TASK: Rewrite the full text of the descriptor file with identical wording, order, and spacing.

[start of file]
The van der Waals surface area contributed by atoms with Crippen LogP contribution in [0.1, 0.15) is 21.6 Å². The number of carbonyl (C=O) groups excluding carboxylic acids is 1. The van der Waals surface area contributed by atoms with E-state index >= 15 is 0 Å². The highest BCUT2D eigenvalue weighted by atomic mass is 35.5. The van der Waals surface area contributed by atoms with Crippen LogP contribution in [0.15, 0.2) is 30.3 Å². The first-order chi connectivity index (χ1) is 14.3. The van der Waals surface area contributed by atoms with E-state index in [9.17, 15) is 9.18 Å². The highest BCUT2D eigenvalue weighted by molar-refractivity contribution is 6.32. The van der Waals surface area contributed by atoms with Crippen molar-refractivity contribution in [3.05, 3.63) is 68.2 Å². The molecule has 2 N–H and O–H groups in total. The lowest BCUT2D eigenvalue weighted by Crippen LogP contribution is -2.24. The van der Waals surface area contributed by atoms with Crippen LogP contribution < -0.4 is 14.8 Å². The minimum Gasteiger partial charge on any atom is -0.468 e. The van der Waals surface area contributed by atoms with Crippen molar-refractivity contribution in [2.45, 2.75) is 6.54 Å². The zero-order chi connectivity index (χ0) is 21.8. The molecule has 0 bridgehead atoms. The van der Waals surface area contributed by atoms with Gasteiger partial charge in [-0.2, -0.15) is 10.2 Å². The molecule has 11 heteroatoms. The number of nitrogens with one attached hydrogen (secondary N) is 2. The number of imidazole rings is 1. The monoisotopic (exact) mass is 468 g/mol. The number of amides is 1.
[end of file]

The van der Waals surface area contributed by atoms with Crippen LogP contribution in [0.1, 0.15) is 21.6 Å². The number of carbonyl (C=O) groups excluding carboxylic acids is 1. The van der Waals surface area contributed by atoms with E-state index >= 15 is 0 Å². The highest BCUT2D eigenvalue weighted by atomic mass is 35.5. The van der Waals surface area contributed by atoms with Crippen LogP contribution in [0.15, 0.2) is 30.3 Å². The first-order chi connectivity index (χ1) is 14.3. The van der Waals surface area contributed by atoms with E-state index in [9.17, 15) is 9.18 Å². The highest BCUT2D eigenvalue weighted by molar-refractivity contribution is 6.32. The van der Waals surface area contributed by atoms with Crippen molar-refractivity contribution in [3.05, 3.63) is 68.2 Å². The molecule has 2 N–H and O–H groups in total. The lowest BCUT2D eigenvalue weighted by Crippen LogP contribution is -2.24. The van der Waals surface area contributed by atoms with Crippen LogP contribution < -0.4 is 14.8 Å². The minimum Gasteiger partial charge on any atom is -0.468 e. The van der Waals surface area contributed by atoms with Crippen molar-refractivity contribution in [2.45, 2.75) is 6.54 Å². The zero-order chi connectivity index (χ0) is 21.8. The molecule has 0 bridgehead atoms. The van der Waals surface area contributed by atoms with Gasteiger partial charge in [-0.2, -0.15) is 10.2 Å². The molecule has 11 heteroatoms. The number of nitrogens with one attached hydrogen (secondary N) is 2. The number of imidazole rings is 1. The monoisotopic (exact) mass is 468 g/mol. The number of amides is 1.